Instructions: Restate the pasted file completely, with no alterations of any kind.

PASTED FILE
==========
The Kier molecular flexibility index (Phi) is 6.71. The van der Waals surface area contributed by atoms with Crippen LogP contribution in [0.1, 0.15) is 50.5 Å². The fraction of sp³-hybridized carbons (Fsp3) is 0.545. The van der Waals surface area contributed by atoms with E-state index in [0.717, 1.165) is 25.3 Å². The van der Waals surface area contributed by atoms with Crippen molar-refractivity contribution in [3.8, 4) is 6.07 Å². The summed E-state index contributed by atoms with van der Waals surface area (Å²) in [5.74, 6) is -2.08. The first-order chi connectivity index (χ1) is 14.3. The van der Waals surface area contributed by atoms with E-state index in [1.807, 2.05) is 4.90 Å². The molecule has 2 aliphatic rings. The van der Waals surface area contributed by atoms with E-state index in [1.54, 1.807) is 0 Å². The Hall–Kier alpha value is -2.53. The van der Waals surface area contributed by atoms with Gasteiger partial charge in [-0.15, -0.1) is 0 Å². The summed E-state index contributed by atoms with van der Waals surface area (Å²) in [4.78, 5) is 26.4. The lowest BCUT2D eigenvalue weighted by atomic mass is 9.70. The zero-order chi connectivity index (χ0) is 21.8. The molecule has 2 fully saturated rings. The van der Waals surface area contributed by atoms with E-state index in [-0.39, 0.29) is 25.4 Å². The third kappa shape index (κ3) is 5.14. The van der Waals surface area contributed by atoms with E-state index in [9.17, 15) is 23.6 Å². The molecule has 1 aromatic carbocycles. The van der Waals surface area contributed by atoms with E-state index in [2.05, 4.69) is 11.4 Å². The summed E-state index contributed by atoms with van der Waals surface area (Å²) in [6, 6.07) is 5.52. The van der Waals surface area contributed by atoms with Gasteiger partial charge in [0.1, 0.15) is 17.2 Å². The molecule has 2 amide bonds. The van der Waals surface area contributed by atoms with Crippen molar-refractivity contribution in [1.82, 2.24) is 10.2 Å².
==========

The Kier molecular flexibility index (Phi) is 6.71. The van der Waals surface area contributed by atoms with Crippen LogP contribution in [0.1, 0.15) is 50.5 Å². The fraction of sp³-hybridized carbons (Fsp3) is 0.545. The van der Waals surface area contributed by atoms with E-state index in [0.717, 1.165) is 25.3 Å². The van der Waals surface area contributed by atoms with Crippen molar-refractivity contribution in [3.8, 4) is 6.07 Å². The summed E-state index contributed by atoms with van der Waals surface area (Å²) in [5.74, 6) is -2.08. The first-order chi connectivity index (χ1) is 14.3. The van der Waals surface area contributed by atoms with E-state index in [1.807, 2.05) is 4.90 Å². The molecule has 2 aliphatic rings. The van der Waals surface area contributed by atoms with E-state index in [1.54, 1.807) is 0 Å². The Hall–Kier alpha value is -2.53. The van der Waals surface area contributed by atoms with Gasteiger partial charge in [-0.15, -0.1) is 0 Å². The summed E-state index contributed by atoms with van der Waals surface area (Å²) in [4.78, 5) is 26.4. The lowest BCUT2D eigenvalue weighted by atomic mass is 9.70. The zero-order chi connectivity index (χ0) is 21.8. The molecule has 2 fully saturated rings. The van der Waals surface area contributed by atoms with E-state index in [-0.39, 0.29) is 25.4 Å². The third kappa shape index (κ3) is 5.14. The van der Waals surface area contributed by atoms with E-state index in [9.17, 15) is 23.6 Å². The molecule has 1 aromatic carbocycles. The van der Waals surface area contributed by atoms with E-state index in [2.05, 4.69) is 11.4 Å². The summed E-state index contributed by atoms with van der Waals surface area (Å²) in [6, 6.07) is 5.52. The van der Waals surface area contributed by atoms with Gasteiger partial charge in [0.1, 0.15) is 17.2 Å². The molecule has 2 amide bonds. The van der Waals surface area contributed by atoms with Crippen molar-refractivity contribution in [1.82, 2.24) is 10.2 Å².